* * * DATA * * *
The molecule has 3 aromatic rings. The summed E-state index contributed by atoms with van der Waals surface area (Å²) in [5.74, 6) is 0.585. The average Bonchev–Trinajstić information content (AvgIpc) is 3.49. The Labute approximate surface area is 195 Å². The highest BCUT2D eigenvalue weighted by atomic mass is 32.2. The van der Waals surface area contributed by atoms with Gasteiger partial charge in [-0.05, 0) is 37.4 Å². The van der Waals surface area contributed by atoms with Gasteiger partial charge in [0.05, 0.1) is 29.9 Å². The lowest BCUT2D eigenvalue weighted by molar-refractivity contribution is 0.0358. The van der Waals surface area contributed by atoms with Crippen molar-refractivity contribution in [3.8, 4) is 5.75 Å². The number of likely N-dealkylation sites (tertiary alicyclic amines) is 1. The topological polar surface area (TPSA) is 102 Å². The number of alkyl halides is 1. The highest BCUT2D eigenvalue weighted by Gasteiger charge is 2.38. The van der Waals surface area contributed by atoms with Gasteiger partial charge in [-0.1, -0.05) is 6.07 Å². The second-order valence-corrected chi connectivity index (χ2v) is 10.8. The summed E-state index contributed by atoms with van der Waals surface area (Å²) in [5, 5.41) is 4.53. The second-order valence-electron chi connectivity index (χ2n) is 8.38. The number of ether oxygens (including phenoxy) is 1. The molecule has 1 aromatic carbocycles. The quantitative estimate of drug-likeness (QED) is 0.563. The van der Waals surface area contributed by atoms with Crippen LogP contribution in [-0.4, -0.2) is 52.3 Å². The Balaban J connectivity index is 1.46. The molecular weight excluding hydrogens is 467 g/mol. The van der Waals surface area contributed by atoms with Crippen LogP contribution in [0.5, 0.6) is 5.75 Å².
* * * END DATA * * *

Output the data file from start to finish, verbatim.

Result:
The molecule has 3 aromatic rings. The summed E-state index contributed by atoms with van der Waals surface area (Å²) in [5.74, 6) is 0.585. The average Bonchev–Trinajstić information content (AvgIpc) is 3.49. The Labute approximate surface area is 195 Å². The highest BCUT2D eigenvalue weighted by atomic mass is 32.2. The van der Waals surface area contributed by atoms with Gasteiger partial charge in [-0.05, 0) is 37.4 Å². The van der Waals surface area contributed by atoms with Gasteiger partial charge in [0.05, 0.1) is 29.9 Å². The lowest BCUT2D eigenvalue weighted by molar-refractivity contribution is 0.0358. The van der Waals surface area contributed by atoms with Crippen molar-refractivity contribution in [3.8, 4) is 5.75 Å². The number of likely N-dealkylation sites (tertiary alicyclic amines) is 1. The topological polar surface area (TPSA) is 102 Å². The number of alkyl halides is 1. The highest BCUT2D eigenvalue weighted by Gasteiger charge is 2.38. The van der Waals surface area contributed by atoms with Gasteiger partial charge in [-0.1, -0.05) is 6.07 Å². The second-order valence-corrected chi connectivity index (χ2v) is 10.8. The summed E-state index contributed by atoms with van der Waals surface area (Å²) in [5, 5.41) is 4.53. The second-order valence-electron chi connectivity index (χ2n) is 8.38. The number of ether oxygens (including phenoxy) is 1. The molecule has 1 aromatic carbocycles. The quantitative estimate of drug-likeness (QED) is 0.563. The van der Waals surface area contributed by atoms with Crippen LogP contribution in [-0.4, -0.2) is 52.3 Å². The Balaban J connectivity index is 1.46. The molecular weight excluding hydrogens is 467 g/mol. The van der Waals surface area contributed by atoms with Crippen LogP contribution in [0.5, 0.6) is 5.75 Å².